2. Mark,  I wonder how 'personal' relates to the kinds of structured activities that take place as part of 'courses'.  Is it possible, for example, to 'provide' a PLE for students or is it necessarily something they have to construct for themselves?

    John HeapJohn Heap on Monday, 28 May 2007, 15:16 BST # |

  3. I think Mark will be able to give you a more thorough answer, but the way I see it, PLEs are created by the individual according to his/her taste. I don’t think institutions can provide it, but educators can certainly influence students to develop it, by showing what is available for them to use.  

    I don’t conceive PLE’s as a prescribed thing, which will be replicated by a group of students. I consider it to be a personal “space”, or a set of personal spaces that reflect the student’ learning process.

    But this is just me thinking aloud.

    I really would like to “hear” your views on this, because this is an issue that interests me. I think PLEs not only reflect the individual’s learning activity, but can also be seen as a way to enhance communication with other individuals who share similar interests or are going through the same process at the time.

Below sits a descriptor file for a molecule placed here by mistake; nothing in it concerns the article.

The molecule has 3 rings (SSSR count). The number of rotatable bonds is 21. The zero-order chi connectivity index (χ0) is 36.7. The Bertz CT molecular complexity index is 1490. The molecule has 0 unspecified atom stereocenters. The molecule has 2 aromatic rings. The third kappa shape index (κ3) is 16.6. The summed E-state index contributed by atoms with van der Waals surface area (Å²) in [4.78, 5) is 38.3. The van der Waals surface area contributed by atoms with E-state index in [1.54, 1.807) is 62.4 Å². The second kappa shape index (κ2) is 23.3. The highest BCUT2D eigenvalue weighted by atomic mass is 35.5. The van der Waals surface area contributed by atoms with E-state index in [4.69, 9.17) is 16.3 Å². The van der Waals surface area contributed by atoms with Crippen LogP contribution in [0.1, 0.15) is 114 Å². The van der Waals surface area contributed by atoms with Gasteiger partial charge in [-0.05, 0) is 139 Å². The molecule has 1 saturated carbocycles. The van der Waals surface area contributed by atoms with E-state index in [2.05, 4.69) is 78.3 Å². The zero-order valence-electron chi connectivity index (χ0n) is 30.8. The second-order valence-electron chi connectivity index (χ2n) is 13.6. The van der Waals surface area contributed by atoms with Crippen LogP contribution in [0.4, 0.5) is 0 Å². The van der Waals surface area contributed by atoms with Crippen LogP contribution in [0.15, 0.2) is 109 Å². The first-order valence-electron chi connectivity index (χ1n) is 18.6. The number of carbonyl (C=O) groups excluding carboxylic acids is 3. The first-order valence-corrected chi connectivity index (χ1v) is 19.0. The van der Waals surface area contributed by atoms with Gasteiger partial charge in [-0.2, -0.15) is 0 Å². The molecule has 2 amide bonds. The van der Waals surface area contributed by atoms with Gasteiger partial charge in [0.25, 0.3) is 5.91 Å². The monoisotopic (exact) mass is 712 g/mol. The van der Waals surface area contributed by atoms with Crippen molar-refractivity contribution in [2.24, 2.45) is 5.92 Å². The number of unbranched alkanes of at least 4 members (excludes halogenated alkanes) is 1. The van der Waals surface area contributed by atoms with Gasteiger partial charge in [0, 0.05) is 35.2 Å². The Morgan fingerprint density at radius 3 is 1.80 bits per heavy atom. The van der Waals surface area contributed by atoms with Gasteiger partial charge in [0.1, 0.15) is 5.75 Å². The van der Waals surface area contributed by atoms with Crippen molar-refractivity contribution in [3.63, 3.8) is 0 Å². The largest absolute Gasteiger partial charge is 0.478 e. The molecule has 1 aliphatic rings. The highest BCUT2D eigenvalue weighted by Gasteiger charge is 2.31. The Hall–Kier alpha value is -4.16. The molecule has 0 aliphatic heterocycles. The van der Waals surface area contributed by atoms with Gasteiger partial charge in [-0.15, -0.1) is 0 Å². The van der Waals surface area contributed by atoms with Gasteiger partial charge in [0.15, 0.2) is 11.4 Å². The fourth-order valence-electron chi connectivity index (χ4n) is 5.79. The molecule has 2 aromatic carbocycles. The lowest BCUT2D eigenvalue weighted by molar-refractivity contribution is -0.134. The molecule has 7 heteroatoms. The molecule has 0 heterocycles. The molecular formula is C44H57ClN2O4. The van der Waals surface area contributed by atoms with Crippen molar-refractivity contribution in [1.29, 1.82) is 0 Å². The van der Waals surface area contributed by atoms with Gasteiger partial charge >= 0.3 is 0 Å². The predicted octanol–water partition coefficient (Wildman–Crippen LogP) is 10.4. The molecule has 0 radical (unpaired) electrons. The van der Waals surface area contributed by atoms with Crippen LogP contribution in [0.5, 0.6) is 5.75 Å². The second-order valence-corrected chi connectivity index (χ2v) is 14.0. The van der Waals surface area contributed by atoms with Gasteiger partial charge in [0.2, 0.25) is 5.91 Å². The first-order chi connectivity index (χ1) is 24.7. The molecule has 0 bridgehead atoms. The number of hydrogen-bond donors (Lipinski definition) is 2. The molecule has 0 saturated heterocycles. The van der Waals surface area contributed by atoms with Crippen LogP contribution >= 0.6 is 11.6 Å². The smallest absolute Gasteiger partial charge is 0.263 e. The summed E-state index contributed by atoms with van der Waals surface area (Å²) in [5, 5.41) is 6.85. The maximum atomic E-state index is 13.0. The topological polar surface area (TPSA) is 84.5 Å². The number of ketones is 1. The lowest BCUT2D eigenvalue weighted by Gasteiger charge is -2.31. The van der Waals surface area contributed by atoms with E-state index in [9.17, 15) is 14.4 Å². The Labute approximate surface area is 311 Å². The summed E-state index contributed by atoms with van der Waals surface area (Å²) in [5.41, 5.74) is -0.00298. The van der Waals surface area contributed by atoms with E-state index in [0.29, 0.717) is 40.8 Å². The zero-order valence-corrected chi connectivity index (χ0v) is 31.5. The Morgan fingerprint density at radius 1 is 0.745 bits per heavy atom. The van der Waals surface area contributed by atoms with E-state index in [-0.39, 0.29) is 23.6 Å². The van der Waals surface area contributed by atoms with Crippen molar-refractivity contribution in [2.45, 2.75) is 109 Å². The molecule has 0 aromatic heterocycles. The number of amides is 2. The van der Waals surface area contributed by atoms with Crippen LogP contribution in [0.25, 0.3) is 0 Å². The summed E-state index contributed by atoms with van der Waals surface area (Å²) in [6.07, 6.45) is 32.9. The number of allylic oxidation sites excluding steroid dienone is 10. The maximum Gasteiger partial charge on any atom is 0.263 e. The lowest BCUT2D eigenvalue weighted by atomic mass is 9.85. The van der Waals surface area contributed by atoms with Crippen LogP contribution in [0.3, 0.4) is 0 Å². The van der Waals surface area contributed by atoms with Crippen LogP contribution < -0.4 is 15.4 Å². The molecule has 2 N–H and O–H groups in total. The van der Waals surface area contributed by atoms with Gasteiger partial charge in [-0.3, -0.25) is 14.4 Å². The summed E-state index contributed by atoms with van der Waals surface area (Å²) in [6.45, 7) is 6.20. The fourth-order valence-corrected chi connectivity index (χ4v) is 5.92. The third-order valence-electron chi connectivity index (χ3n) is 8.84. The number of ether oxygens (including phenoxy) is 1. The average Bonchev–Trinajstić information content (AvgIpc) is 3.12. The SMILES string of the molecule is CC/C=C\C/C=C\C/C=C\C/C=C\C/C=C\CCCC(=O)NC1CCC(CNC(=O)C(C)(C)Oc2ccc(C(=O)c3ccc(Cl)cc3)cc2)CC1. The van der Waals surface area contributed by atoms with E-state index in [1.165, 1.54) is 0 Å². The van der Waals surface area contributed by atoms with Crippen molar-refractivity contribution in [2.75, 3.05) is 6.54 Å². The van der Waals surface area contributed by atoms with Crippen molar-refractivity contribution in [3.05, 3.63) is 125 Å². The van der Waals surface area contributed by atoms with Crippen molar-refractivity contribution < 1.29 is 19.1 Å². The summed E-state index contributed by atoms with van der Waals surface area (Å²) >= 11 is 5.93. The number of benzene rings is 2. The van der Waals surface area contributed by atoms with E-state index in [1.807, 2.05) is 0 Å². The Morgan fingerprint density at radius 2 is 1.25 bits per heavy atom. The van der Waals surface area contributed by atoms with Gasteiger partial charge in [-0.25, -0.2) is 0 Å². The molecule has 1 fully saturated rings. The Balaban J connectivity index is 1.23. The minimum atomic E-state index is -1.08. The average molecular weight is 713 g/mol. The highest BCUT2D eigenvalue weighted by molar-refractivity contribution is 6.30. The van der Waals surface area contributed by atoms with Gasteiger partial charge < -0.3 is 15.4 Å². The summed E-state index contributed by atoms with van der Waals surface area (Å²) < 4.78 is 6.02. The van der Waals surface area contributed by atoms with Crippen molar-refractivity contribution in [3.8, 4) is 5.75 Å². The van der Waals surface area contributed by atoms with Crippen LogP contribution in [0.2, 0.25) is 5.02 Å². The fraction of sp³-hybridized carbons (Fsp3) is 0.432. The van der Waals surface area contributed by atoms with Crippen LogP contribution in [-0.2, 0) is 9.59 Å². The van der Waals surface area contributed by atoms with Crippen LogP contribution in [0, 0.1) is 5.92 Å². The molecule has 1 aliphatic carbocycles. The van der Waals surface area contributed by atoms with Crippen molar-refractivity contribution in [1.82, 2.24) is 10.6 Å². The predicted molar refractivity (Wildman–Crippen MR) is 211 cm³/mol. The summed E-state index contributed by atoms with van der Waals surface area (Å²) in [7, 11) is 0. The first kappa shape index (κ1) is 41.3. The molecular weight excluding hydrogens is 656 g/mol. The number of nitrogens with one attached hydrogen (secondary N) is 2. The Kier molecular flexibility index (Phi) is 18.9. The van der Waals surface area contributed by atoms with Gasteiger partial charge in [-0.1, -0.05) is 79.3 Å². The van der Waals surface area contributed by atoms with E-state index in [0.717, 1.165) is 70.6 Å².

Cristina CostaCristina Costa on Monday, 28 May 2007, 17:33 BST # |

  4. I consider the term 'PLE' to refer to the whole environment: personal learning tools (applications and services), plus learning networks and the wider information environment. In relation to structured activities, a PLE perspective makes us think about what aspects of the activity require particular tool capabilities at the user end, and what services need to be available in the environment. 

    For example, if the activity is of the "read, reflect, write" variety, this can be accomplished without requiring all the participants to be using the same tools - the teacher can provide the URL for the RSS feed of the readings,  and watch for the writing to emerge on their students own blogs that they've subscribed to previously.

    In other cases there really is a need to use a provided technology for an activity - for example, a simulation, game or other immersive media with an inherently centralized design.